• In Old Man's War the Colonial Defense Force's personnel are all clones, but they're intended as replacement bodies for their geriatric recruits rather than mass-produced soldiers. In the second book an alien race is mentioned as having had an army of genetically identical clones, then another species wiped them out with a tailored virus and then massacred their civilian population.
  • The Kaldor in "Spacejack", the first Star Quest novel by Terrance Dicks. They're a clone army of blonde humanoids who believe they are a Master Race. Dicks may well have had the Sontarans in mind when he wrote it, given his work on Doctor Who and fondness for a Recycled Script.
  • At least one novel in the Star Trek Expanded Universe mentions the Arcturians, who provide clone soldiers for the Federation military.
  • In The Thrawn Trilogy books of Star Wars Legends, Grand Admiral Thrawn recovered some Spaarti cloning cylinders capable of growing a clone to adulthood in a matter of weeks and giving it the original's memories. Regular humans come out OK if shielded from the Force during growth, but cloned Jedi invariably go insane. Thrawn uses the cylinders to bootstrap a new Imperial army out of thin air, which combined with his typical masterful planning got him within spitting distance of defeating the New Republic.
  • In Worm, after the Slaughterhouse Nine are decimated, Jack had Bonesaw create an army consisting of ten clones of every member the Nine have ever lost, each with the original's powers and a reasonable attempt at their personalities. Bonesaw also created a couple of Hybrid Monsters combining two members' powers just for fun.

    Live-Action TV 
  • In Dark Angel many of the X-5s have several clones, in the first season finale Max destroyed the stockpile of embryos so more wouldn't be born. When she was recaptured they tried breeding her the old fashioned way.
  • Doctor Who:
    • The Sontarans are an entire race of this. They're all clones of a general who lived 10,000 years ago.
    • "The End of Time" features the Master Race, an army of six billion humans transformed into loyal clones of the Master.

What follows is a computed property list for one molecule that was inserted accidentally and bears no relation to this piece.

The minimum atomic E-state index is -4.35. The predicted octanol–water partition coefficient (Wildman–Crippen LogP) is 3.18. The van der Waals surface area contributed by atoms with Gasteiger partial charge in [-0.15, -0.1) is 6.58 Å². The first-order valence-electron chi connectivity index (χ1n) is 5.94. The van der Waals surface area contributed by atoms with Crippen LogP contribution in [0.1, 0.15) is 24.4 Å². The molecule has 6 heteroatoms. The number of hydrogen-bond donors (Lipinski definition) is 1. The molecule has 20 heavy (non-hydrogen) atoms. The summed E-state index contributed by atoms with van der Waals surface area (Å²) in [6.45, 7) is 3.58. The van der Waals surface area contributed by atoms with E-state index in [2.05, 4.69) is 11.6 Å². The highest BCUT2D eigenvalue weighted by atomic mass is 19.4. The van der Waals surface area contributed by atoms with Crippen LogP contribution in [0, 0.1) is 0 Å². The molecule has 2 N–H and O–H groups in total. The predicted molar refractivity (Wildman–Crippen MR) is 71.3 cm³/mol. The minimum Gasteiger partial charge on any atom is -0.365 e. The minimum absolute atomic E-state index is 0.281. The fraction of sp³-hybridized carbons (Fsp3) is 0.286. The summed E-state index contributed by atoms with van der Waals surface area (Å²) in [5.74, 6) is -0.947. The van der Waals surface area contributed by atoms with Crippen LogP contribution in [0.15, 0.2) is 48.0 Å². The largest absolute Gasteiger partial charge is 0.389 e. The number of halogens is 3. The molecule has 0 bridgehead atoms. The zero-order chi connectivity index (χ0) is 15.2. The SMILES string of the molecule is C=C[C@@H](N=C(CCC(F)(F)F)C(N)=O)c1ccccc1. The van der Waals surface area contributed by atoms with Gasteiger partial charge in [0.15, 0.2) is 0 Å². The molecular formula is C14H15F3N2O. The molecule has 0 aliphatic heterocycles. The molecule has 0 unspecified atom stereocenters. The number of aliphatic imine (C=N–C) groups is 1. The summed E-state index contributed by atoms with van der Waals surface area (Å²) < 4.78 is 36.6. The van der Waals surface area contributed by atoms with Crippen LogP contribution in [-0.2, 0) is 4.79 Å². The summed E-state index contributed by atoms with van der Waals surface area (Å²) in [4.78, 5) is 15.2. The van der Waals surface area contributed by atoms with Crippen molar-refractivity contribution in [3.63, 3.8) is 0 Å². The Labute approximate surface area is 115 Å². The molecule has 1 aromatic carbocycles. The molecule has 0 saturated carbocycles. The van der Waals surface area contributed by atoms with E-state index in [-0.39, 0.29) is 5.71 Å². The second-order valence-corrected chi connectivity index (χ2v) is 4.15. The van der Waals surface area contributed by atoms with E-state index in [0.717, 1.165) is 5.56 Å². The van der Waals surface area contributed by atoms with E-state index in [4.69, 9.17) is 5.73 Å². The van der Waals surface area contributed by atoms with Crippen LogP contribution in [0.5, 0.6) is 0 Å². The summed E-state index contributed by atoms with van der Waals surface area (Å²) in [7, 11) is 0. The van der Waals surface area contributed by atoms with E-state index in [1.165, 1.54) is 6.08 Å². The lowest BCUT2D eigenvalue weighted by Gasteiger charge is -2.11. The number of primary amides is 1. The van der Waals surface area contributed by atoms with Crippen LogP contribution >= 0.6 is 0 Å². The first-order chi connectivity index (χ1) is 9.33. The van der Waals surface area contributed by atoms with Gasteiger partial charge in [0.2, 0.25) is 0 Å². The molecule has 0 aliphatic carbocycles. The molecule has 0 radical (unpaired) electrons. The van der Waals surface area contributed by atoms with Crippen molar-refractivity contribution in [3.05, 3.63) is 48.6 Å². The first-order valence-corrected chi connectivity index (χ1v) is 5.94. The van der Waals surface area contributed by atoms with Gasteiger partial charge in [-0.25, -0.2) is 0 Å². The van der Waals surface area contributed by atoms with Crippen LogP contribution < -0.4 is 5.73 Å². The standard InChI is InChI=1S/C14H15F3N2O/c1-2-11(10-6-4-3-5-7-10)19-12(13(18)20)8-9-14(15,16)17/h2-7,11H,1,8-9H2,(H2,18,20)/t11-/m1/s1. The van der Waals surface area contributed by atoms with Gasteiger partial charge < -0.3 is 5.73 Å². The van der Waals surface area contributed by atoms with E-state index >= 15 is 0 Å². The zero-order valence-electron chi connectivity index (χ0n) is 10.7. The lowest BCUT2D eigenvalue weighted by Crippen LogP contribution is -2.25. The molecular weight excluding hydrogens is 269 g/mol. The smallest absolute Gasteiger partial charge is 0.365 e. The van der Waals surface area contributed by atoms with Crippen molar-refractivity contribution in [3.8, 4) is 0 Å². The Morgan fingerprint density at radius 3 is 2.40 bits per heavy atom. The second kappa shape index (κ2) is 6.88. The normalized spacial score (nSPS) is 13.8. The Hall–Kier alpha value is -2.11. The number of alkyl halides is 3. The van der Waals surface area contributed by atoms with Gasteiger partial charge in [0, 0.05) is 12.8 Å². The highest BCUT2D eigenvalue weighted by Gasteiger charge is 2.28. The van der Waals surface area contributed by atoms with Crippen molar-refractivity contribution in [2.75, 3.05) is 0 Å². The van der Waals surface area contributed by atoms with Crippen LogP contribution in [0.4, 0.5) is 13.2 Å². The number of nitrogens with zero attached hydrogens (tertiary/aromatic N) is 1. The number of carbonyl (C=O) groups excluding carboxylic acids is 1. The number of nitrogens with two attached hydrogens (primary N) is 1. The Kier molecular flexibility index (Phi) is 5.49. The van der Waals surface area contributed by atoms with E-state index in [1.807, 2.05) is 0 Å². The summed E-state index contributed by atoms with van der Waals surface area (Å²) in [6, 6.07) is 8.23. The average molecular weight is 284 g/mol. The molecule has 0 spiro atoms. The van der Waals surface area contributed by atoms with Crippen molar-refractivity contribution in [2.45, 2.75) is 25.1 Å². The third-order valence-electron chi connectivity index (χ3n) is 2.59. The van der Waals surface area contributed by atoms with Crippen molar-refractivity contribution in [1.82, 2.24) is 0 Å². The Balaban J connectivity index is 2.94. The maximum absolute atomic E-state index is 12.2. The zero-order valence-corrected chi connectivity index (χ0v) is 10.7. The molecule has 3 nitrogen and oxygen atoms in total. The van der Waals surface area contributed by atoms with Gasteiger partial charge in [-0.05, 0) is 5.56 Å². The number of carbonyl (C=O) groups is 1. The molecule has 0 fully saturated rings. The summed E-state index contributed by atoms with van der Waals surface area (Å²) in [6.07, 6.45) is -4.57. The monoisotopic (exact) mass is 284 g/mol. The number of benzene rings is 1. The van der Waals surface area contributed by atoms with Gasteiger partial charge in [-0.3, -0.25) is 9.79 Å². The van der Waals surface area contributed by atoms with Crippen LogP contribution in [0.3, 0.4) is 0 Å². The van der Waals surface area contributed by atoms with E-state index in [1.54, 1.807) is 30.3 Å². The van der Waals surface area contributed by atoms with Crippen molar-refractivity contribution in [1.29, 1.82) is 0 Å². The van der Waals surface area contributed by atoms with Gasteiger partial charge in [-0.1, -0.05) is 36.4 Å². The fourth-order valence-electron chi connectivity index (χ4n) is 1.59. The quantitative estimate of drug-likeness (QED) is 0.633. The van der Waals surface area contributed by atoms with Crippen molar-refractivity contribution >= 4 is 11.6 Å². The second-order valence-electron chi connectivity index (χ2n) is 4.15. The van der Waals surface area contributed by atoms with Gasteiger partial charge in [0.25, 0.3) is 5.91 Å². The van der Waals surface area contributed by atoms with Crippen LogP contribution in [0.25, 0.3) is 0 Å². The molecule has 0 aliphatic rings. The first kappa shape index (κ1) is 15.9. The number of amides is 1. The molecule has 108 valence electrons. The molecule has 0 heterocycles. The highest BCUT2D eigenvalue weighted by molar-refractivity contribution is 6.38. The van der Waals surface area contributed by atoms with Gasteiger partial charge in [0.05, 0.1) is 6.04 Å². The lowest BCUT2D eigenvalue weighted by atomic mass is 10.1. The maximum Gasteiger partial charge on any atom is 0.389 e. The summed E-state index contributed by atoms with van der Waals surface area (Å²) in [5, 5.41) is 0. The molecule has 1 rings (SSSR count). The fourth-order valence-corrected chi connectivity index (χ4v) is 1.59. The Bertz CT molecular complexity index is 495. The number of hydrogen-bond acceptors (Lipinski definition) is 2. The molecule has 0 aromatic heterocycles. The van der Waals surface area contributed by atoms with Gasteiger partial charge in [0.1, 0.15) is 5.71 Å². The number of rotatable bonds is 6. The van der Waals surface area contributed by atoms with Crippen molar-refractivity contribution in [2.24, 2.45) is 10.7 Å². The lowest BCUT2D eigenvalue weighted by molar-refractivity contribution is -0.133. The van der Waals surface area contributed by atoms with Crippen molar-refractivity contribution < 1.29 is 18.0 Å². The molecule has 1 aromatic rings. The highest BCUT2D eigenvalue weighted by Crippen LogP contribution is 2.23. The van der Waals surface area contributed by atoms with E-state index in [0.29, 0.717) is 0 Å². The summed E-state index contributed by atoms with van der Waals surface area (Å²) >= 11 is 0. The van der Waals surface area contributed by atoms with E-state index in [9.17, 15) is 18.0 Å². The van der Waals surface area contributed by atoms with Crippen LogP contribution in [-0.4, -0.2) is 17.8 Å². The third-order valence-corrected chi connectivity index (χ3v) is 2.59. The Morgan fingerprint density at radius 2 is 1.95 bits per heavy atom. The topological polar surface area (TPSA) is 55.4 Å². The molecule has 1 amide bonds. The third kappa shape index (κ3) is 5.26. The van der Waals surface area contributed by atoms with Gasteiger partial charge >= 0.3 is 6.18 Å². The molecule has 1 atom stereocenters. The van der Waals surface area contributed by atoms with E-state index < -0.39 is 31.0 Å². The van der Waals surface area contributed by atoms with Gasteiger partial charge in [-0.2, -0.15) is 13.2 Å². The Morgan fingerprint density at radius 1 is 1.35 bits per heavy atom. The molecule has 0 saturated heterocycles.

Tabletop Games 
  • Dungeons & Dragons:
    • You can do this in 5e by abusing the combination of the spells Simulacrum and Wish. Simulacrum is used to create a copy of the caster with half the HP and all of the spell slots (though with no ability to regain spells), and Wish can be used to duplicate the effects of any spell. To create the clone army, you cast Simulacrum, creating a clone of yourself with the ability to use Wish. The clone uses Wish to duplicate the effects of your spell, creating another clone who can also use Wish. That clone also duplicates the Simulacrum spell, resulting in yet another Wish-capable clone, and so on.note 
    • Forgotten Realms: The historic Spawn Wars between several shield dwarven subkingdoms are so called because the warring factions made heavy use of legions spawned with the help of deepspawn, creatures capable of creating copies of creatures they eat. This ultimately turned out to be a terrible idea, as eventually the copied dwarves got integrated with regular society one way or the other — with the implied result that genetic variety amongst the shield dwarves crashed, contributing to their fertility issues in later eras.
  • Strange Stars: The Radiant Polity's military consisted of only one man, Hannibal Tecumseh Early. An insanely skilled soldier, the Radiant Polity cloned entire armies from him in times of war. Cryogenically preserved caches of his clones can occasionally be reprogrammed to be loyal to whoever finds them.
  • Warhammer 40,000
    • Most Dark Eldar are vat-grown. "Trueborn" units are considered superior, both in the setting and tabletop.
    • Many of the Adeptus Mechanicus's Skitarrii are grown in vats, or at least their organic components are.
    • Depending on the Writer, the Death Korps of Krieg may all be clones of the exact same guy, a fact they hide from outsiders and the Adeptus Mechanicus (who don't want that kind of technology running loose) by wearing gas masks everywhere.
    • While Space Marines aren't clones, the organs that given them their superhuman abilities were all taken from their Chapter's Primarch, and each Marine grows several (which are removed at death) so as to ensure the Chapter can continue recruiting.
    • Members of the Leagues of Votann are almost all either cloned (if biological) or assembled (if robotic) by the Votann.

    Video Games 
  • Battleborn: Oscar Mike and Whiskey Foxtrot are two clone soldiers who are remnants of a clone army from a long-forgotten war. The difference between the two apart from personalities is that Oscar Mike is a regular clone, and Whiskey Foxtrot is a defective one.